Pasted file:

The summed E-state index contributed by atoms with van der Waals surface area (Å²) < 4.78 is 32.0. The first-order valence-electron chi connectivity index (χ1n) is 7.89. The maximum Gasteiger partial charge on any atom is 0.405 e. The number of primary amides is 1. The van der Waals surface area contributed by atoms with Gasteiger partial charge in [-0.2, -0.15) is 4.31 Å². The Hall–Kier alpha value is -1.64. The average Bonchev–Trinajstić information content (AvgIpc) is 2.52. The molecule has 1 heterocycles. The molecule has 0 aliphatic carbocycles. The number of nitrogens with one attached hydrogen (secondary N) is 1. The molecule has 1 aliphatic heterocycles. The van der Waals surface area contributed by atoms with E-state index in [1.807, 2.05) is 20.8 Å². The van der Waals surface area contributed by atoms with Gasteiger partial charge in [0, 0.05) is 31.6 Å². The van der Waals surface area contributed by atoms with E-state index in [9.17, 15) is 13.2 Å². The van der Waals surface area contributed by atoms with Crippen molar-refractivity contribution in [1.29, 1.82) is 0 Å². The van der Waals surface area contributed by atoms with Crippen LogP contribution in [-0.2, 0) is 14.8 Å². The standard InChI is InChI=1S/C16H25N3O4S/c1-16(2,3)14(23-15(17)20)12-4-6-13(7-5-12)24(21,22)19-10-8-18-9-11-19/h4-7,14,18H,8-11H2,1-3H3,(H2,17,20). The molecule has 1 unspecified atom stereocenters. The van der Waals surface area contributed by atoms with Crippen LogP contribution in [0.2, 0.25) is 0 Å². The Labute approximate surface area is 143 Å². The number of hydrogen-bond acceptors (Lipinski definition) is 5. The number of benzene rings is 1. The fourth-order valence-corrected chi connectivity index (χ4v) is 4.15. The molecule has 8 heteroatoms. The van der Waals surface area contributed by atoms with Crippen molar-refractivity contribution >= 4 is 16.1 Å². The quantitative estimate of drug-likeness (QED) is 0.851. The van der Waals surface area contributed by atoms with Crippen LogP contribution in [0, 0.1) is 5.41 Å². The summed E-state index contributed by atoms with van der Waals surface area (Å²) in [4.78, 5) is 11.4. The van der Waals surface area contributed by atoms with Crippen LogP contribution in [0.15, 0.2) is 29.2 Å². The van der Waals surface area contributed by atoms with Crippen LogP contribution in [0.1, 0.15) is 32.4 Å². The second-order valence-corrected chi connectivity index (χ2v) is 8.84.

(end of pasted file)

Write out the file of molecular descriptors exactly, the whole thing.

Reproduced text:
The summed E-state index contributed by atoms with van der Waals surface area (Å²) < 4.78 is 32.0. The first-order valence-electron chi connectivity index (χ1n) is 7.89. The maximum Gasteiger partial charge on any atom is 0.405 e. The number of primary amides is 1. The van der Waals surface area contributed by atoms with Gasteiger partial charge in [-0.2, -0.15) is 4.31 Å². The Hall–Kier alpha value is -1.64. The average Bonchev–Trinajstić information content (AvgIpc) is 2.52. The molecule has 1 heterocycles. The molecule has 0 aliphatic carbocycles. The number of nitrogens with one attached hydrogen (secondary N) is 1. The molecule has 1 aliphatic heterocycles. The van der Waals surface area contributed by atoms with E-state index in [1.807, 2.05) is 20.8 Å². The van der Waals surface area contributed by atoms with Gasteiger partial charge in [0, 0.05) is 31.6 Å². The van der Waals surface area contributed by atoms with E-state index in [9.17, 15) is 13.2 Å². The van der Waals surface area contributed by atoms with Crippen molar-refractivity contribution in [1.29, 1.82) is 0 Å². The van der Waals surface area contributed by atoms with Crippen LogP contribution in [-0.2, 0) is 14.8 Å². The standard InChI is InChI=1S/C16H25N3O4S/c1-16(2,3)14(23-15(17)20)12-4-6-13(7-5-12)24(21,22)19-10-8-18-9-11-19/h4-7,14,18H,8-11H2,1-3H3,(H2,17,20). The molecule has 1 unspecified atom stereocenters. The van der Waals surface area contributed by atoms with Crippen LogP contribution in [0.2, 0.25) is 0 Å². The Labute approximate surface area is 143 Å². The number of hydrogen-bond acceptors (Lipinski definition) is 5. The number of benzene rings is 1. The fourth-order valence-corrected chi connectivity index (χ4v) is 4.15. The molecule has 8 heteroatoms. The van der Waals surface area contributed by atoms with Crippen molar-refractivity contribution >= 4 is 16.1 Å². The quantitative estimate of drug-likeness (QED) is 0.851. The van der Waals surface area contributed by atoms with Crippen LogP contribution in [0, 0.1) is 5.41 Å². The summed E-state index contributed by atoms with van der Waals surface area (Å²) in [4.78, 5) is 11.4. The van der Waals surface area contributed by atoms with Crippen LogP contribution in [0.15, 0.2) is 29.2 Å². The van der Waals surface area contributed by atoms with Crippen LogP contribution in [0.1, 0.15) is 32.4 Å². The second-order valence-corrected chi connectivity index (χ2v) is 8.84.